NEW YORK SUPREME COURT, APPELLATE DIVISION, THIRD DEPARTMENT
April 16, 2009
IN THE MATTER OF JAMES MCMOORE, APPELLANT,
BRIAN FISCHER, AS COMMISSIONER OF CORRECTIONAL SERVICES, RESPONDENT.
Published by New York State Law Reporting Bureau pursuant to Judiciary Law § 431.
This opinion is uncorrected and subject to revision before publication in the Official Reports.
Calendar Date: March 2, 2009
Before: Peters, J.P., Rose, Kane, Kavanagh and McCarthy, JJ.
MEMORANDUM AND ORDER
Appeal from a judgment of the Supreme Court (Stein, J.), entered December 11, 2007 in Albany County, which dismissed petitioner's application, in a proceeding pursuant to CPLR article 78, to review a determination of the Department of Correctional Services calculating petitioner's sentence.
In May 1984, petitioner was sentenced as a second felony offender to 21/2 to 5 years in prison for attempted robbery in the second degree. He was thereafter released to parole supervision and, in March 1987, was sentenced to a prison term of 21/2 to 5 years for criminal possession of a weapon in the third degree. The sentencing court was silent as to whether that sentence would run consecutively or concurrently to petitioner's previously imposed sentence. Petitioner was subsequently paroled and, in March 1991, was sentenced as a persistent violent felony offender to two terms of imprisonment of 20 years to life for manslaughter in the first degree and criminal possession of a weapon in the third degree. Again, there was no indication by the sentencing court as to whether those sentences would run consecutively or concurrently to petitioner's prior undischarged sentences.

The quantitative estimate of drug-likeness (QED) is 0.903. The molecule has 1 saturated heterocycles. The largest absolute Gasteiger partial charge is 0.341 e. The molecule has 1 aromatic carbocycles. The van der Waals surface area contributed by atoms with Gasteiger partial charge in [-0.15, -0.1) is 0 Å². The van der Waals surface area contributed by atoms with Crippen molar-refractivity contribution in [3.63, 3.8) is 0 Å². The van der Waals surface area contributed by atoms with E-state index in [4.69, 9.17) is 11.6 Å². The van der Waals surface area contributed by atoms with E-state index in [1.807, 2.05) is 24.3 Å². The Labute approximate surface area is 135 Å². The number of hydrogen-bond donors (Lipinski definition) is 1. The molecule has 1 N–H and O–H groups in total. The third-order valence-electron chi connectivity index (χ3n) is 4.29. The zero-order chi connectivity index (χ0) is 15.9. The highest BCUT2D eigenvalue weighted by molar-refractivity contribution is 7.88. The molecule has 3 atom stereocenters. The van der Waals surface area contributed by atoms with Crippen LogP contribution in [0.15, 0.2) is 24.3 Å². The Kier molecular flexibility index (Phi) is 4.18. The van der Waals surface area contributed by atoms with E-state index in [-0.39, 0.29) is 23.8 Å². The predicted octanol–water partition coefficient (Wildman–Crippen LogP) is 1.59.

The Department of Correctional Services, relying on Penal Law § 70.25 (2-a), calculated petitioner's sentences as running consecutively. As a result, petitioner commenced this proceeding challenging the legality of his incarceration. Supreme Court dismissed the petition and this appeal ensued.
We affirm. In accordance with Penal Law § 70.25 (2-a), the sentences imposed in 1987 and 1991 were required to run consecutively to petitioner's prior undischarged sentences whether the sentencing courts expressly indicated as much or not (see Matter of Gill v Greene, 12 NY3d 1 ). Thus, as the Department of Correctional Services committed no error in calculating petitioner's sentences as running consecutively (see id.), Supreme Court properly dismissed this proceeding.
Peters, J.P., Rose, Kane, Kavanagh and McCarthy, JJ., concur.
ORDERED that the judgment is affirmed, without costs.
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